Fleeing one danger, only to tumble into another lethal situation, is not to be borne!
With her dress wrapped around her ankles, and rope binding her wrists, death was the obvious outcome.
Too bad I always do the least obvious.
The first surprise was that she had managed to escape from the dungeon. When her spell tore the hinges from the door of her cage, the joy that spread through her body lasted but a heartbeat. Angry shouts made her run through the castle prison and up the stone stairway.
When the guards gave chase, she ran faster. The sorcerer’s displeasure, evident in his raging curses, followed her as she climbed the steps to the highest level. Guards circled her. Cornered, she glared at the hooded form.
“Helen, ye must stay and join with me,” the sorcerer said, the wind and crashing waves nearly drowning out his voice.
“Who be Helen?”she had answered.
When the sorcerer raised his magical blackthorn staff, she did not wait for an answer. Her only foreseeable option was to jump from the tower.
The sorcerer and his minions gave me no choice.
After all, she was familiar with the castle the sorcerer had overthrown and claimed as his own. Castle Barrowmann belonged to HER!
Skye expected to die on the boulder-strewn beach below. She inhaled the salty tang of the ocean on the breeze, and prayed for a quick death. The crash of the waves prompted her decision. There was a chance they would sweep her broken body away, out of the sorcerer’s control.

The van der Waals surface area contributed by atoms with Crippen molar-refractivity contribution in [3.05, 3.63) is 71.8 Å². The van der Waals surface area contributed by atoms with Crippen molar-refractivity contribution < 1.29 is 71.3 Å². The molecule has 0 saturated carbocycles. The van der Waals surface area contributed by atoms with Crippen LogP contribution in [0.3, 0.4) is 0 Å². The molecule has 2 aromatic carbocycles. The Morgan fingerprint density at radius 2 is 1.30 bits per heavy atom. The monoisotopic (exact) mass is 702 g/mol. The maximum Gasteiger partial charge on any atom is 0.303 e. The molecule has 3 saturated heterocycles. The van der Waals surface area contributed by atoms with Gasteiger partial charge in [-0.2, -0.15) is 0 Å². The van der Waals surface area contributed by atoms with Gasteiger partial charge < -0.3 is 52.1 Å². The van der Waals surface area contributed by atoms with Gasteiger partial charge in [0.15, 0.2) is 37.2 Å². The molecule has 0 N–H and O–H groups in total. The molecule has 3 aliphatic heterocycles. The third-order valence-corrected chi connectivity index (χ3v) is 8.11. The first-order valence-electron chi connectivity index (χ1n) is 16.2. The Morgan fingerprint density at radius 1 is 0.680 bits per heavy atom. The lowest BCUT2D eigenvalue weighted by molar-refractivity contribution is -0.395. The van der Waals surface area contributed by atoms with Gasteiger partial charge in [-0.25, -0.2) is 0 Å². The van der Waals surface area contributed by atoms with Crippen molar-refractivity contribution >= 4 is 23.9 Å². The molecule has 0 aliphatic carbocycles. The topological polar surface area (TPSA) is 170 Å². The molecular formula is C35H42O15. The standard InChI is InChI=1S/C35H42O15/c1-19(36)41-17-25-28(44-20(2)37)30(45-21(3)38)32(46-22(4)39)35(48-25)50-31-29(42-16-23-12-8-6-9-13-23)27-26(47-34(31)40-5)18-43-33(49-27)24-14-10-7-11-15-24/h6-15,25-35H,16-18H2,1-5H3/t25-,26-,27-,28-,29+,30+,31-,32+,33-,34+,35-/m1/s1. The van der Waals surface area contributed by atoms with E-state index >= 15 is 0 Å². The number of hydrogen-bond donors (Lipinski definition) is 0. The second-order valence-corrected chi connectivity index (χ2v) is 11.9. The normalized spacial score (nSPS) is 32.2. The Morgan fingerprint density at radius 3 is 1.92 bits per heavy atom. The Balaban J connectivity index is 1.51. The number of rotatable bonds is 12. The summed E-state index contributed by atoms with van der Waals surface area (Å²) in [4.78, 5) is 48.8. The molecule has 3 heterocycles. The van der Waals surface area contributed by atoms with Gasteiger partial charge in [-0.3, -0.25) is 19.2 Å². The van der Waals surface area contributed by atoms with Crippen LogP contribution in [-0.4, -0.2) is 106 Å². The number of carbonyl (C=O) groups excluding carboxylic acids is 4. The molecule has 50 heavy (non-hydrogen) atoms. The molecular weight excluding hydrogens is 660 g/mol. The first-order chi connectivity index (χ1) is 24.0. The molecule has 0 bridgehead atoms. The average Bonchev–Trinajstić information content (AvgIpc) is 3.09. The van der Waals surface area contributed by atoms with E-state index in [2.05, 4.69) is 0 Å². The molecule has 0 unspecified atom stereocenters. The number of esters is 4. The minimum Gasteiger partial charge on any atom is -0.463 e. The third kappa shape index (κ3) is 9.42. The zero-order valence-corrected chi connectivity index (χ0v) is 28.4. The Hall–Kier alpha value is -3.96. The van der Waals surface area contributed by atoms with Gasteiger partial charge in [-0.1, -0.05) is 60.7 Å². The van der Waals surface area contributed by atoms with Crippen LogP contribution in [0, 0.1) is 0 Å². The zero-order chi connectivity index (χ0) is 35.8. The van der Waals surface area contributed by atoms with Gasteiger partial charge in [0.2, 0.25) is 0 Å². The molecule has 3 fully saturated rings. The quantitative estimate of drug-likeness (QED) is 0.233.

I believe in second chances.
As she considered plummeting toward her death on the rocks at the base of the castle, and leapt to meet it, a huge foamy wave broke, cushioning her landing. She was euphoric for a moment, but happiness evaporated as the icy water swept over her, and dragged her out to sea.
Was she up? Or down? She opened her eyes, but the swirling water gave no sense of direction.
Her left foot hit something slimy and immovable. A rock wall? A wrecked fishing boat? The bottom of the ocean? Pushing away, she prayed she headed upward, but not back toward the castle. As her head broke the surface, relief washed over her along with salty spray. Sucking in much-needed air, she kicked her feet and rode the swells further from shore. She hoped she could make safe haven out of reach of the sorcerer’s archers.
Ping! The feathers of an arrow’s fletching disappeared beneath the surface, so close that water splashed her cheek. She had to escape, but if she followed the currents, she would end up alone in the middle of the North Sea. A gray sky dotted with wisps of orange-tinted clouds heralded the approach of night. She would soon be alone. In the dark. Not a good fit for someone like her.
You’re a social butterfly,” Haven had joked with her at a recent festival. She recalled looking around at the faces that stared at her as they walked by. Dozens of the Highland’s best warriors, draped in colorful plaids, had come to the valleys surrounding Keldurach to turn the caber, throw the hammer, and down as many pints of ale as their stomachs could handle. Their scandalous smiles and slobbering wolf calls were disgusting.
Even so, Skye lived up to her title as the laird’s sister and mingled with their guests. She teased the more demanding ones, but she knew her future…her brother planned to marry her off.
Want to read more? Check out the ebook available here:
Amazon    NOOK    Allromance    KOBO    Smashwords
Also Available at
Amazon in PRINT
Barnes and Noble in PRINT

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Friday, July 12, 2013

Nancy Lee Badger Interviews Ruth A. Casie

Today I’m interviewing Ruth A. Casie. Her book, The Guardian’s Witch is a historic fantasy and was released on July 1.
Please tell my readers a little bit about your book.  
In order to save the man she loves from being executed for treason and prevent being married off to another, Lady Lisbeth Reynolds, must make a crucial decision. Dare she rely on her knight, Lord Alex Stelton, to find a way to save them both or does she trust her magic and risk exposure as a witch?